Social democratic parties across Europe have adopted different strategies in order to maximise their electoral appeal. We differentiate between the strategies based on the position a social democratic party adopts vis-à-vis both actual voters as well as their wider potential sympathisers.
One distinctive strategy is adopted by the Labour Party in the UK, under the leadership of Jeremy Corbyn, which consists of making economic issues more salient than cultural ones by moving to the left of both voters and sympathisers.
A second strategy can be found in Austria and Sweden. Here, social democrats adopted a traditional “catch-all“ strategy of appealing to a broad section of the electorate with moderate, centrist positions on both the economic and cultural dimension. By doing this, they place themselves in between their actual voters and their wider potential voter base.
In France and the Netherlands, social democratic parties have substantially distanced themselves from both their core voter base as well as their potential voter base (the sympathisers) by moving towards the progressive pole of the political spectrum.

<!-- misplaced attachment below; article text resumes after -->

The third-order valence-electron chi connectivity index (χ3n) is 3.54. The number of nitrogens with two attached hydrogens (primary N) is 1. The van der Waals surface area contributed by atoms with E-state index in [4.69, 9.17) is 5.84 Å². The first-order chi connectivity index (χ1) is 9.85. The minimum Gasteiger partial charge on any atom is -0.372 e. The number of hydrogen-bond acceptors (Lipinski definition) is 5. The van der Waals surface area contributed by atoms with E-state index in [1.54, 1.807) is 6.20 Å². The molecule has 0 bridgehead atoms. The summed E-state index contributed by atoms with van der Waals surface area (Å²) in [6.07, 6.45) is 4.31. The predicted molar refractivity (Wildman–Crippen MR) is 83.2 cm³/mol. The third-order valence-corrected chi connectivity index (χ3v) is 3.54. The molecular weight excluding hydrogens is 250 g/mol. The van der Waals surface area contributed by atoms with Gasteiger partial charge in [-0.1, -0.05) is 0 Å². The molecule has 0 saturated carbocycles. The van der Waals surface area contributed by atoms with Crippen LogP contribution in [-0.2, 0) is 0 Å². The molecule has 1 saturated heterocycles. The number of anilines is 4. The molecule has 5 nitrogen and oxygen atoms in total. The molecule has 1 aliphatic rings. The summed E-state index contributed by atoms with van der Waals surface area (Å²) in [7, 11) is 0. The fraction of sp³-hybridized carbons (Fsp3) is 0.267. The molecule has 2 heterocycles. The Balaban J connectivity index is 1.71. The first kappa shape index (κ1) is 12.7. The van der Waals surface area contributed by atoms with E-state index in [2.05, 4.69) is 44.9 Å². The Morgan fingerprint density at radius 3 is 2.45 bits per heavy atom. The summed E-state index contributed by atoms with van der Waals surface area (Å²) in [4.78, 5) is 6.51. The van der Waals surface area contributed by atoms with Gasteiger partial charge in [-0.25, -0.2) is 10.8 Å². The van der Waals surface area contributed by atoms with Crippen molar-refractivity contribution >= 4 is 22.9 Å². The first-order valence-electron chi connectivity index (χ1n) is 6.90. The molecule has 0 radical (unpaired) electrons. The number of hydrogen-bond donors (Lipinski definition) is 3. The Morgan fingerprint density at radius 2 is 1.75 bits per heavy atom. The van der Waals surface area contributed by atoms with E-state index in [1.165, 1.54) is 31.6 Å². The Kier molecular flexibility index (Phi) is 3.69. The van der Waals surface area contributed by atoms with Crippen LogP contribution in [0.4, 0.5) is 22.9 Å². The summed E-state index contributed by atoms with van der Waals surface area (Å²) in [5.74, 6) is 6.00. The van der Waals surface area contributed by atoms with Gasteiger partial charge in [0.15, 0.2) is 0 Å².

A former social democratic minister of the French Socialist party - Emmanuel Macron - has adopted a successful social-liberal strategy that has turned his newly established political party - “République En Marche“ into a dominant actor in French politics, being able to attract voters across the political spectrum. By positioning himself/his party to the right of both voters and sympathisers, Macron was able to also appeal to voters far beyond the traditional centre-left electoral base.